There is also some very fuzzy math that takes over the discussion. If it continues to grow economically, and if it makes wise investments, the country is going to be significantly richer in the years and decades ahead. We’re not going to be poorer, irrespective of the size of the national debt.
4. It’s actually not very hard to find a few trillion dollars.
To say that the debt ceiling debate shouldn’t be taking place, and that we should be running larger deficits, is not to say there aren’t appropriate areas of the budget to cut, and appropriate revenue streams to tap.
On the spending side, among many other things, we could:
- Save more than a trillion dollars over 10 years by ending the wars in Iraq and Afghanistan.
- Cut more than $500 billion from the Department of Defense budget by replacing private contractors and eliminating weapons systems the Pentagon says it does not need. Hundreds of billions of more in savings are available through modest cuts at DoD. The United States would still have, by far, the world’s largest military. A very modest proposal from the Congressional Progressive Caucus totals $2.3 trillion in savings over 10 years through ending the wars and cutting the Defense budget.
- Save more than $150 billion in pharmaceutical costs just by negotiating better prices with Big Pharma. More aggressive moves to fix the broken pharmaceutical development system could offer savings far larger, with the government obtaining a significant portion of well over a trillion dollars in savings on pharmaceutical expenditures over 10 years.
- Tax Wall Street speculation and raise between $1 trillion and $1.5 trillion over 10 years.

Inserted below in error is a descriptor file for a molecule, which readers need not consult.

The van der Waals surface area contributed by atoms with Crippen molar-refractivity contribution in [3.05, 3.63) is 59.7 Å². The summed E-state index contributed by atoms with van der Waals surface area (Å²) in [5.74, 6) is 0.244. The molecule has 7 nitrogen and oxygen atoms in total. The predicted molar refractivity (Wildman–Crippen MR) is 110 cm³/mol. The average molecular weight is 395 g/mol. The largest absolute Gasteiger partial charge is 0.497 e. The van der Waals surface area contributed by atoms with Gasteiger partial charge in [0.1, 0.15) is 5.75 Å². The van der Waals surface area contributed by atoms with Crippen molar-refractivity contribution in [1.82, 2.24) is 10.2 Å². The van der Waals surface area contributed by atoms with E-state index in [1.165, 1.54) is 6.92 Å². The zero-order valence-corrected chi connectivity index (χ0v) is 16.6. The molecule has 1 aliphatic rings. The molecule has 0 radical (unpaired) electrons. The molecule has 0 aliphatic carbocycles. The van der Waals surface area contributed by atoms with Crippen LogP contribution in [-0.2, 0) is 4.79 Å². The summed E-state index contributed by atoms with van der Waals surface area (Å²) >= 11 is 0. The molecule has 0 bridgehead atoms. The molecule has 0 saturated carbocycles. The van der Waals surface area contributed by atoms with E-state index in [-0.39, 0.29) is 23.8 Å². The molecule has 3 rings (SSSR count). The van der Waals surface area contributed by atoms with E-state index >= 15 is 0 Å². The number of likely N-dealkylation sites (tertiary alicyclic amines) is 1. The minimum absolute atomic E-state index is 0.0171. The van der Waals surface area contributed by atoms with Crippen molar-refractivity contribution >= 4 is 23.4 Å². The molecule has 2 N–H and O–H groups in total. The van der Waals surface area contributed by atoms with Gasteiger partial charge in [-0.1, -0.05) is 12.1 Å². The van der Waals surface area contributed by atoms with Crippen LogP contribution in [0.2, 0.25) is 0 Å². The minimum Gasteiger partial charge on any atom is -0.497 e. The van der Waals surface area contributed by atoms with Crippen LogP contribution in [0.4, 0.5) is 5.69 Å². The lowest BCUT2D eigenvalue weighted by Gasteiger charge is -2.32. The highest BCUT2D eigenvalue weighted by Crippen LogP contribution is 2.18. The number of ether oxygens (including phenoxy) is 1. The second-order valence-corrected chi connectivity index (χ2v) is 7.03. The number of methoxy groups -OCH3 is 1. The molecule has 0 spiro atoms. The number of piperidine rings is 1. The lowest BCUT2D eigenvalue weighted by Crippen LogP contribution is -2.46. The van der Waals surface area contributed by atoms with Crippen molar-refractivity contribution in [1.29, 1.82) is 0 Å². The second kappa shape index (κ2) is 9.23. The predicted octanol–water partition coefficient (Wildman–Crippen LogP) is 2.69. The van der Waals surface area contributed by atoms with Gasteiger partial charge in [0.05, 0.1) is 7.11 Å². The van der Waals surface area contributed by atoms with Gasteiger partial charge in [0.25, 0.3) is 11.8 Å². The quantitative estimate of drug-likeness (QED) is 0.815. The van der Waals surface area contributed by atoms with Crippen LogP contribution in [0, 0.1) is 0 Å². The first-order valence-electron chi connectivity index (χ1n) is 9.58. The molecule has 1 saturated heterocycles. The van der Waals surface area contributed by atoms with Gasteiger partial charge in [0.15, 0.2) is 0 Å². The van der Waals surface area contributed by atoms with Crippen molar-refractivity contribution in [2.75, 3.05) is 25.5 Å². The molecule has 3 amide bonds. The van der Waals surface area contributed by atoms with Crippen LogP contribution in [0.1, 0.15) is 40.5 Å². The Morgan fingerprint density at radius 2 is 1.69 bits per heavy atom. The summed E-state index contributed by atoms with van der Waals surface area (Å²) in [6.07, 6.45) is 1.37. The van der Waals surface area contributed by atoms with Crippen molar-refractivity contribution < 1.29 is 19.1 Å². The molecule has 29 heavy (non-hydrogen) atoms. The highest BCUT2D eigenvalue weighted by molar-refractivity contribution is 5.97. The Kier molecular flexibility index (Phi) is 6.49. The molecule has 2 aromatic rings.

- End offshore tax haven abuses, and raise a trillion dollars over the next decade.
- Close corporate tax loopholes. By way of illustration, getting rid of just two large breaks, deferral of overseas revenue and accelerated depreciation, would raise about $700 billion. The Treasury Department lists $365 billion in corporate tax breaks being gifted annually — that’s $3.65 trillion over the 10-year period talked about in these debt debates! Thanks to all the loopholes and escapes, corporations are benefiting from record low tax rates — 21% on average (this is what they are actually paying, not the nominal rate). For a handful, the tax system is a source of revenue. Citizens for Tax Justice looked at 12 major companies that together made $171 billion in profits from 2008-2010 and found that the dozen companies together paid negative $2.5 billion in taxes, thanks to $62 billion in tax subsidies.
- Tax capital gains as ordinary income, and raise $1 trillion.
A key thing to keep in mind about all these savings and increased revenue is that they should be ploughed back into public investments and public priorities. We need more net spending, not less. Over time, we need to reduce the deficit, but much of that will occur automatically, as the country moves back to fuller employment and more robust growth.
We do not need to touch, nor should we touch, Medicare or Medicaid. Nor should we tamper with Social Security, which is financed separately from the rest of the federal budget and has nothing to do with the debt.
It’s impossible at this point to know how the debt ceiling debate is going to play out. It’s also highly uncertain what happens if the U.S. government defaults — catastrophe may follow, or it may not.
What is certain is that irrationality is ruling the day.
It’s past time to leave behind this orchestrated and false crisis. Our country faces a legion of real and serious problems. It’s time we got to work taking them on.
President, Public Citizen